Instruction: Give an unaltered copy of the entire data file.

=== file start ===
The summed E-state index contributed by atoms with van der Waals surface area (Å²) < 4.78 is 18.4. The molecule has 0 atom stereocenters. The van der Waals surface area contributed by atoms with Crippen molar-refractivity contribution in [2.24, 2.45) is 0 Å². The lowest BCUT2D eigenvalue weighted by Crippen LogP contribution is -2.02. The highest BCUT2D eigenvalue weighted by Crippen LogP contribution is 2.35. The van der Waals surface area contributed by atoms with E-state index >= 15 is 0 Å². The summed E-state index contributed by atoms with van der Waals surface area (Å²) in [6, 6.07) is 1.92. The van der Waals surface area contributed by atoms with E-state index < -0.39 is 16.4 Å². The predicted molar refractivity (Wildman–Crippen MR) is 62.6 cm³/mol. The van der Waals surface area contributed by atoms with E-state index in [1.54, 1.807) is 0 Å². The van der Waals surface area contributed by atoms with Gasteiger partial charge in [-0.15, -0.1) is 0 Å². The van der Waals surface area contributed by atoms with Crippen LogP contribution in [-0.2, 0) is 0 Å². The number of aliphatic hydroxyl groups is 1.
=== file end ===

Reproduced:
The summed E-state index contributed by atoms with van der Waals surface area (Å²) < 4.78 is 18.4. The molecule has 0 atom stereocenters. The van der Waals surface area contributed by atoms with Crippen molar-refractivity contribution in [2.24, 2.45) is 0 Å². The lowest BCUT2D eigenvalue weighted by Crippen LogP contribution is -2.02. The highest BCUT2D eigenvalue weighted by Crippen LogP contribution is 2.35. The van der Waals surface area contributed by atoms with E-state index >= 15 is 0 Å². The summed E-state index contributed by atoms with van der Waals surface area (Å²) in [6, 6.07) is 1.92. The van der Waals surface area contributed by atoms with E-state index < -0.39 is 16.4 Å². The predicted molar refractivity (Wildman–Crippen MR) is 62.6 cm³/mol. The van der Waals surface area contributed by atoms with E-state index in [1.54, 1.807) is 0 Å². The van der Waals surface area contributed by atoms with Gasteiger partial charge in [-0.15, -0.1) is 0 Å². The van der Waals surface area contributed by atoms with Crippen LogP contribution in [-0.2, 0) is 0 Å². The number of aliphatic hydroxyl groups is 1.